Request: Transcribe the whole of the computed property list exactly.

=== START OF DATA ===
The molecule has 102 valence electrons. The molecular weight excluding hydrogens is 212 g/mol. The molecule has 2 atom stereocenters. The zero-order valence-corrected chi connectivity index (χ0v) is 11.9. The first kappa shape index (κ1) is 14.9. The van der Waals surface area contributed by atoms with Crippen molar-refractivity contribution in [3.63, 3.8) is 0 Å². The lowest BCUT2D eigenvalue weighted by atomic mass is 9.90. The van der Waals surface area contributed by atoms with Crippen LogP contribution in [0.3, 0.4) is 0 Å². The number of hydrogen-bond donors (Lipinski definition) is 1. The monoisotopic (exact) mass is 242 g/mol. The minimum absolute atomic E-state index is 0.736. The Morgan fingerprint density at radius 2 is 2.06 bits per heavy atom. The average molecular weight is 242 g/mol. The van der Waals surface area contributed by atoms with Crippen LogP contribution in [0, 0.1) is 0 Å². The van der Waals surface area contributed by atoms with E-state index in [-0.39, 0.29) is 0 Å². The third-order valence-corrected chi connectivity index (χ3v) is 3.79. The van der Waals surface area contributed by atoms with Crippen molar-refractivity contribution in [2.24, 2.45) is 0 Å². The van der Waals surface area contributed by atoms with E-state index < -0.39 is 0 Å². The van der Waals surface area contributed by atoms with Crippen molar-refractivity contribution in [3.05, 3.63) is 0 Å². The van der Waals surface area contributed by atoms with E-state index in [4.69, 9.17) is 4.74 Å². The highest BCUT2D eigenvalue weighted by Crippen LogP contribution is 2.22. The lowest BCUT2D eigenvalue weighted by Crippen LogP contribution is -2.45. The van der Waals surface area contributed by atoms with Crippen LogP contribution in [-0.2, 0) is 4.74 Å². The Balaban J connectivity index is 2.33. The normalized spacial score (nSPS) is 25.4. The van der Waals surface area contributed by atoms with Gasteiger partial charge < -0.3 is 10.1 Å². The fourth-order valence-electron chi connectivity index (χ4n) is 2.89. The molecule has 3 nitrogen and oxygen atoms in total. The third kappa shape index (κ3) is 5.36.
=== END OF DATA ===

The molecule has 102 valence electrons. The molecular weight excluding hydrogens is 212 g/mol. The molecule has 2 atom stereocenters. The zero-order valence-corrected chi connectivity index (χ0v) is 11.9. The first kappa shape index (κ1) is 14.9. The van der Waals surface area contributed by atoms with Crippen molar-refractivity contribution in [3.63, 3.8) is 0 Å². The lowest BCUT2D eigenvalue weighted by atomic mass is 9.90. The van der Waals surface area contributed by atoms with Crippen LogP contribution in [0.3, 0.4) is 0 Å². The number of hydrogen-bond donors (Lipinski definition) is 1. The monoisotopic (exact) mass is 242 g/mol. The minimum absolute atomic E-state index is 0.736. The Morgan fingerprint density at radius 2 is 2.06 bits per heavy atom. The average molecular weight is 242 g/mol. The van der Waals surface area contributed by atoms with Crippen LogP contribution in [0, 0.1) is 0 Å². The van der Waals surface area contributed by atoms with E-state index in [-0.39, 0.29) is 0 Å². The third-order valence-corrected chi connectivity index (χ3v) is 3.79. The van der Waals surface area contributed by atoms with Crippen molar-refractivity contribution in [2.24, 2.45) is 0 Å². The van der Waals surface area contributed by atoms with E-state index < -0.39 is 0 Å². The van der Waals surface area contributed by atoms with Crippen molar-refractivity contribution in [3.05, 3.63) is 0 Å². The van der Waals surface area contributed by atoms with E-state index in [4.69, 9.17) is 4.74 Å². The highest BCUT2D eigenvalue weighted by Crippen LogP contribution is 2.22. The lowest BCUT2D eigenvalue weighted by Crippen LogP contribution is -2.45. The van der Waals surface area contributed by atoms with Crippen LogP contribution in [-0.2, 0) is 4.74 Å². The Balaban J connectivity index is 2.33. The normalized spacial score (nSPS) is 25.4. The van der Waals surface area contributed by atoms with Gasteiger partial charge < -0.3 is 10.1 Å². The fourth-order valence-electron chi connectivity index (χ4n) is 2.89. The molecule has 3 nitrogen and oxygen atoms in total. The third kappa shape index (κ3) is 5.36.